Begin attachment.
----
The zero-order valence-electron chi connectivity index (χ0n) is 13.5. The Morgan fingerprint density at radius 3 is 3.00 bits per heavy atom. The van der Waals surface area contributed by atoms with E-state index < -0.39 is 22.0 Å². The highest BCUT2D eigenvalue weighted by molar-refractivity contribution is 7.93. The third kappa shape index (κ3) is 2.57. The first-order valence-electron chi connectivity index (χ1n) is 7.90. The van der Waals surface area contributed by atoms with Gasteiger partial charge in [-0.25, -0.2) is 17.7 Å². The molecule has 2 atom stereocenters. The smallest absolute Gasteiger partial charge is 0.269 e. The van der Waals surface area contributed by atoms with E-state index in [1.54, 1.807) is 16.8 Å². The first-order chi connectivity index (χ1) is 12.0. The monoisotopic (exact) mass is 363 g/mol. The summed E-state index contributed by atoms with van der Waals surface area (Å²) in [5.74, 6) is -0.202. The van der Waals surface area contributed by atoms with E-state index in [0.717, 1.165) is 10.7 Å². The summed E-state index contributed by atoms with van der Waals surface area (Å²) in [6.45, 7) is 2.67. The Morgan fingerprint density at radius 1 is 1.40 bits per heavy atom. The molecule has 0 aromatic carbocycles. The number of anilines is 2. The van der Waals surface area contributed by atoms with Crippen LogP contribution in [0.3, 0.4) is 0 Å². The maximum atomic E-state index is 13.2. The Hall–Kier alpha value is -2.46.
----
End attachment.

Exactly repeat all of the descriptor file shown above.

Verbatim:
The zero-order valence-electron chi connectivity index (χ0n) is 13.5. The Morgan fingerprint density at radius 3 is 3.00 bits per heavy atom. The van der Waals surface area contributed by atoms with E-state index < -0.39 is 22.0 Å². The highest BCUT2D eigenvalue weighted by molar-refractivity contribution is 7.93. The third kappa shape index (κ3) is 2.57. The first-order valence-electron chi connectivity index (χ1n) is 7.90. The van der Waals surface area contributed by atoms with Gasteiger partial charge in [-0.25, -0.2) is 17.7 Å². The molecule has 2 atom stereocenters. The smallest absolute Gasteiger partial charge is 0.269 e. The van der Waals surface area contributed by atoms with E-state index in [1.54, 1.807) is 16.8 Å². The first-order chi connectivity index (χ1) is 12.0. The monoisotopic (exact) mass is 363 g/mol. The summed E-state index contributed by atoms with van der Waals surface area (Å²) in [5.74, 6) is -0.202. The van der Waals surface area contributed by atoms with E-state index in [0.717, 1.165) is 10.7 Å². The summed E-state index contributed by atoms with van der Waals surface area (Å²) in [6.45, 7) is 2.67. The Morgan fingerprint density at radius 1 is 1.40 bits per heavy atom. The molecule has 0 aromatic carbocycles. The number of anilines is 2. The van der Waals surface area contributed by atoms with Crippen LogP contribution in [0.3, 0.4) is 0 Å². The maximum atomic E-state index is 13.2. The Hall–Kier alpha value is -2.46.